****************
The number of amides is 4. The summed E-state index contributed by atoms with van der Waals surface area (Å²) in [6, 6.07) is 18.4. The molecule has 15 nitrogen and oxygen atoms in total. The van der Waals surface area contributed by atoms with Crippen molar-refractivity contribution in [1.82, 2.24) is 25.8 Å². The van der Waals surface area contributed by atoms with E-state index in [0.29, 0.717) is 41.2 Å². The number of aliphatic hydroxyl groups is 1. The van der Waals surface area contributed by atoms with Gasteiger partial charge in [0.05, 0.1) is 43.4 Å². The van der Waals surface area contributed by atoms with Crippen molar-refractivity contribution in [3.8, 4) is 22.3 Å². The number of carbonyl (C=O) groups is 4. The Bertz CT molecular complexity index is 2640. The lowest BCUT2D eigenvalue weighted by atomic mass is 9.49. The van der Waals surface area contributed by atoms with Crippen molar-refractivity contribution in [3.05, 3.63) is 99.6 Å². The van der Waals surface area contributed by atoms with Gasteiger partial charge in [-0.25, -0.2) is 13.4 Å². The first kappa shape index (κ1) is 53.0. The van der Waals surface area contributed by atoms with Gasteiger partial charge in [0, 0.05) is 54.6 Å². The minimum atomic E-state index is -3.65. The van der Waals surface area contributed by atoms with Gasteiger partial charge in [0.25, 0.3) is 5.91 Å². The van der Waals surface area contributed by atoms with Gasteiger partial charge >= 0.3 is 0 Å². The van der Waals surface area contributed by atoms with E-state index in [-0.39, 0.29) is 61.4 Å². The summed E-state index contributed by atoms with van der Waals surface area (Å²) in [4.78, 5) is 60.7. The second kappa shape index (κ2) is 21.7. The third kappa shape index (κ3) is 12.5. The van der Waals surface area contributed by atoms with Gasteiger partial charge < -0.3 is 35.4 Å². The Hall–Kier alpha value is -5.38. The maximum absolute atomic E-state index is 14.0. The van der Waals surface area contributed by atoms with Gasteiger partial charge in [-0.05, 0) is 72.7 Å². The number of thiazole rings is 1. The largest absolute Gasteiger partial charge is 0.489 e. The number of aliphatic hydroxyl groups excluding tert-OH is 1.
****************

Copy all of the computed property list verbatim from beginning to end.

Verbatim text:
The number of amides is 4. The summed E-state index contributed by atoms with van der Waals surface area (Å²) in [6, 6.07) is 18.4. The molecule has 15 nitrogen and oxygen atoms in total. The van der Waals surface area contributed by atoms with Crippen molar-refractivity contribution in [1.82, 2.24) is 25.8 Å². The van der Waals surface area contributed by atoms with E-state index in [0.29, 0.717) is 41.2 Å². The number of aliphatic hydroxyl groups is 1. The van der Waals surface area contributed by atoms with Gasteiger partial charge in [0.05, 0.1) is 43.4 Å². The van der Waals surface area contributed by atoms with Crippen molar-refractivity contribution in [3.8, 4) is 22.3 Å². The number of carbonyl (C=O) groups is 4. The Bertz CT molecular complexity index is 2640. The lowest BCUT2D eigenvalue weighted by atomic mass is 9.49. The van der Waals surface area contributed by atoms with Crippen molar-refractivity contribution in [3.05, 3.63) is 99.6 Å². The van der Waals surface area contributed by atoms with Gasteiger partial charge in [-0.25, -0.2) is 13.4 Å². The first kappa shape index (κ1) is 53.0. The van der Waals surface area contributed by atoms with Gasteiger partial charge in [0, 0.05) is 54.6 Å². The minimum atomic E-state index is -3.65. The van der Waals surface area contributed by atoms with Gasteiger partial charge in [0.25, 0.3) is 5.91 Å². The van der Waals surface area contributed by atoms with Gasteiger partial charge >= 0.3 is 0 Å². The van der Waals surface area contributed by atoms with E-state index in [-0.39, 0.29) is 61.4 Å². The summed E-state index contributed by atoms with van der Waals surface area (Å²) in [4.78, 5) is 60.7. The second kappa shape index (κ2) is 21.7. The third kappa shape index (κ3) is 12.5. The van der Waals surface area contributed by atoms with Gasteiger partial charge < -0.3 is 35.4 Å². The Hall–Kier alpha value is -5.38. The maximum absolute atomic E-state index is 14.0. The van der Waals surface area contributed by atoms with Gasteiger partial charge in [-0.05, 0) is 72.7 Å². The number of thiazole rings is 1. The largest absolute Gasteiger partial charge is 0.489 e. The number of aliphatic hydroxyl groups excluding tert-OH is 1.